Burgerisms: Watch for the burger specials of the month, like January’s The Pig Skin, a pork patty topped with pork and chicharron chile verde, avocado, pinto beans, nopales and pickled jalapeños. And mark your calendar: Burger Week every June has become popular for burger fans who line up to taste each crazy new concoction every day.

  • The Bazaar

    Not only did LA get to call chef José Andrés one of our own when the SLS hotel restaurant opened in 2008, but it brought a wonderland of dining to the scene unlike any we’ve seen before. The sexy Philippe Starck decor, the different rooms that all flow together, each with its own menu, including the lounge and the Patisserie, a futuristic candyland with glass jars filled with saffron gelées and pop rocks and more. It brought Andrés’ molecular vision to the food scene, and other star chefs who, after working at The Bazaar, opened their own innovative restaurants, like Michael Voltaggio (Ink) and Waylynn Lucas (Fonuts).

    Even More Bazaar: For a different kind of dining experience, try Saam, a private back room that features 20-course tasting menus. Of course, that is, until it changes - it will become something more akin to Andres’ Washington, DC, restaurant, Minibar, sometime this year.

  • Chocovivo

    Patricia Tsai didn’t just open a chocolate shop. Her bean-to-bar philosophy starts with cocoa nibs sourced from a grower in Tabasco, Mexico, where they’re roasted and sent to her directly. In the shop, the staff grinds the nibs into a paste, similar to the way the Mayans and Aztecs did it more than 2,000 years ago. There are no fillers, additives or powders involved; no over-processing or tempering. She adds natural spices, nuts and dried fruits like blood orange and cherries, and there you have it: simple, delicious, pure dark chocolate in flavors like almond and sea salt, black sesame and goji berry, cherry and black peppercorn, coffee and vanilla bean, and blood orange and tonka bean, an ingredient so good it's illegal (but used by José Andrés and Grant Achatz).

    Chocoholics Unite: The chocolate-tasting bar at the Culver City shop and factory is unique in that you get a little sampler of the different chocolates, like you would wines. You can also go die-hard and try the 100% pure cacao with filtered water. Anyone who finishes it will be called a Mayan Warrior and probably feel like building a few pyramids.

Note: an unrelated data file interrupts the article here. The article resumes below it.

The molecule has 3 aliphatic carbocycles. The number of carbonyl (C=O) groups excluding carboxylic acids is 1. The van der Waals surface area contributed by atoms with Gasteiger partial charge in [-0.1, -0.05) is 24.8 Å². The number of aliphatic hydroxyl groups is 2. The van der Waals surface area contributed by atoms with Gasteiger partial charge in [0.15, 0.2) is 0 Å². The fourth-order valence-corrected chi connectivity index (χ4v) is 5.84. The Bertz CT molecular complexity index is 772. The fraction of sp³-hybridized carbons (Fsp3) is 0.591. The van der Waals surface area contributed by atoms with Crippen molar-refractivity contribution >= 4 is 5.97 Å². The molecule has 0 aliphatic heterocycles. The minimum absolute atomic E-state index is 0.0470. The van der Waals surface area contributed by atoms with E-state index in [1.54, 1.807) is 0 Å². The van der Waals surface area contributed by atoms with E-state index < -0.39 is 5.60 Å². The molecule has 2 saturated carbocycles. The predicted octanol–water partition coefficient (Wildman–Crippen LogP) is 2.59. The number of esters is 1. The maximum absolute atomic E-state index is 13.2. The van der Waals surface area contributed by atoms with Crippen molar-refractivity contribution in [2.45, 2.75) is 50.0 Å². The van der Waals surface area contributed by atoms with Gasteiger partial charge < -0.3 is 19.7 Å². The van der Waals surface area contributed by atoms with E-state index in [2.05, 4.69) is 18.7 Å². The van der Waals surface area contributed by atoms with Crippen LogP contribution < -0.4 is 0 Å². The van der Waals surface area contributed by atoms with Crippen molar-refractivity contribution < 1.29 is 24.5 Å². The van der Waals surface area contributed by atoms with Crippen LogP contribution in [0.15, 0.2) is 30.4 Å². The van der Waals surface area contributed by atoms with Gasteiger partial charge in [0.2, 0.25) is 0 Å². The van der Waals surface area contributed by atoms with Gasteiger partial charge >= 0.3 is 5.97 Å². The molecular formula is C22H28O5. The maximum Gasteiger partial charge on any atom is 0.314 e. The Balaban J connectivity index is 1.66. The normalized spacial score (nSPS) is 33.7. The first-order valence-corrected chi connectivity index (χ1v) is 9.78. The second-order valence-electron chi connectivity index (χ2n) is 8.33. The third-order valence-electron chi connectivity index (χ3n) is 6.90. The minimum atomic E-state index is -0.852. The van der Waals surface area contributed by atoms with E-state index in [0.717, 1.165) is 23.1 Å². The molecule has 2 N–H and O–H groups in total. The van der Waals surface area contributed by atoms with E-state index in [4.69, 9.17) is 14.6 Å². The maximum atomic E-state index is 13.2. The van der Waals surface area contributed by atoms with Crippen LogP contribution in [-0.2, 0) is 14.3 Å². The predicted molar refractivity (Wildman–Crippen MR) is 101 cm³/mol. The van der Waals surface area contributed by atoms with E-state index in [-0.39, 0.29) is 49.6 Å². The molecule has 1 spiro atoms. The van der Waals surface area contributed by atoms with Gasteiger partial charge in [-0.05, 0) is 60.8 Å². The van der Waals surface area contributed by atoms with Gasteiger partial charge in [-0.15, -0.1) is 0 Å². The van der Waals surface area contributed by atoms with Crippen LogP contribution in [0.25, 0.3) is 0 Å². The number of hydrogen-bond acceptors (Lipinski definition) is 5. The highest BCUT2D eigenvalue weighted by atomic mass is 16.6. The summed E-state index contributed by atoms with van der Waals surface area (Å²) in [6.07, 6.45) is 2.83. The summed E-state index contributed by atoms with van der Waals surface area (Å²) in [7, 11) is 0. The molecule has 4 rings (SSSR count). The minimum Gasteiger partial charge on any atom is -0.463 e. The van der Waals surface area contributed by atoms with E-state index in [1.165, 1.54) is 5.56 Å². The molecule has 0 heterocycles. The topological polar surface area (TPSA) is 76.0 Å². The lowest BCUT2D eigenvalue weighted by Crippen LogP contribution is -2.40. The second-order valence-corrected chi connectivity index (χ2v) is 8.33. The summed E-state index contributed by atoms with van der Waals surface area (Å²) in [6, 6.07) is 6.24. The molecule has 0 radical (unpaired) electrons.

• Blaze Pizza

    The last year has seen an outpouring of fast-casual, customizable pizza shops around the greater Los Angeles area (800 Degrees, PizzaRev, Pizza Studio), but Blaze has one thing going for it that the others don’t: chef Brad Kent. He fiddled with the dough at his own pizzeria, Olio, for years before perfecting it, and took the same philosophy to create an easily replicable, foolproof fast-rising dough for the growing chain. What you get is a crust that is better than it should be, and holds as many toppings as you can pile on for around seven bucks.

    The Rise: If waiting a few minutes for your pizza to come out of the oven is still too long, you can now call in your order in advance and pick up. The way the lines are at some of the locations (cough, Pasadena, cough), this is a good thing.

  • Father’s Office

    When chef Sang Yoon took over an old Santa Monica bar and turned his experience from haute kitchens to burgers, a burger and beer craze was born in LA. Not only are some burgers direct rip-offs of Yoon’s Office Burger topped with blue cheese, arugula, caramelized onion and bacon, but his “no-modifications” rules and steadfast dedication to not even having ketchup in the kitchen have been adopted around town as well, for better or worse.

    On Tap: It’s not just about craft brews here anymore. Yoon was also one of the first to offer an array of wines on tap, some kegged specifically for the two FO locations.

  • Forage

    Farm-to-table is one overused phrase, and “foraged” is getting there too, but not many restaurants rely on local home, community and school gardens for produce. Forage isn’t just the name of the Silver Lake restaurant, it’s how you get food on your plate.

    What’s New: Pay attention to the restaurant blog for garden and menu updates, so you’ll know when citrus season hits (blood orange salad), how the chefs are using first-of-the-season tomatoes, and when the best pear cake you’ll ever taste is available.